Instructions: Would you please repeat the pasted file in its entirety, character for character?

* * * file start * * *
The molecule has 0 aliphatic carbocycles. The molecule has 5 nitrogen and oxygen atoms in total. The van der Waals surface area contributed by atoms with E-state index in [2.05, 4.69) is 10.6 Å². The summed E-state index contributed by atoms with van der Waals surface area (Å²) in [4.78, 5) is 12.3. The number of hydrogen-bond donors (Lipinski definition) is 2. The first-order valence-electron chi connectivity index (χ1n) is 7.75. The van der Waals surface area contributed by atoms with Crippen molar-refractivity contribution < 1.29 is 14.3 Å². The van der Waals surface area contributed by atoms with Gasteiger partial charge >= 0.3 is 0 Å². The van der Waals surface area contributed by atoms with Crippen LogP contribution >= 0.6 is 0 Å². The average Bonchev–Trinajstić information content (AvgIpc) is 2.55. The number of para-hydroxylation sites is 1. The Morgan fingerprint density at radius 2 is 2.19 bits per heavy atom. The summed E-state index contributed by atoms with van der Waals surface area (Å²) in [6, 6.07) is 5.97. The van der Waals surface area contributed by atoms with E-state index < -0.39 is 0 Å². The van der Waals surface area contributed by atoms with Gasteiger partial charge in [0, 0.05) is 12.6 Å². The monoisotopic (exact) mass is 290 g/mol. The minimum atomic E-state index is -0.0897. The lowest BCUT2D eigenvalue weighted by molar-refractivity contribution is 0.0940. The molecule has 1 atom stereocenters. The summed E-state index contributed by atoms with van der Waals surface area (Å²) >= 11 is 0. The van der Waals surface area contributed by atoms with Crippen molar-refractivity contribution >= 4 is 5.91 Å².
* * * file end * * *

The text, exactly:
The molecule has 0 aliphatic carbocycles. The molecule has 5 nitrogen and oxygen atoms in total. The van der Waals surface area contributed by atoms with E-state index in [2.05, 4.69) is 10.6 Å². The summed E-state index contributed by atoms with van der Waals surface area (Å²) in [4.78, 5) is 12.3. The number of hydrogen-bond donors (Lipinski definition) is 2. The first-order valence-electron chi connectivity index (χ1n) is 7.75. The van der Waals surface area contributed by atoms with Crippen molar-refractivity contribution < 1.29 is 14.3 Å². The van der Waals surface area contributed by atoms with Gasteiger partial charge >= 0.3 is 0 Å². The van der Waals surface area contributed by atoms with Crippen LogP contribution >= 0.6 is 0 Å². The average Bonchev–Trinajstić information content (AvgIpc) is 2.55. The number of para-hydroxylation sites is 1. The Morgan fingerprint density at radius 2 is 2.19 bits per heavy atom. The summed E-state index contributed by atoms with van der Waals surface area (Å²) in [6, 6.07) is 5.97. The van der Waals surface area contributed by atoms with E-state index < -0.39 is 0 Å². The van der Waals surface area contributed by atoms with Gasteiger partial charge in [0, 0.05) is 12.6 Å². The monoisotopic (exact) mass is 290 g/mol. The minimum atomic E-state index is -0.0897. The lowest BCUT2D eigenvalue weighted by molar-refractivity contribution is 0.0940. The molecule has 1 atom stereocenters. The summed E-state index contributed by atoms with van der Waals surface area (Å²) >= 11 is 0. The van der Waals surface area contributed by atoms with Crippen molar-refractivity contribution >= 4 is 5.91 Å².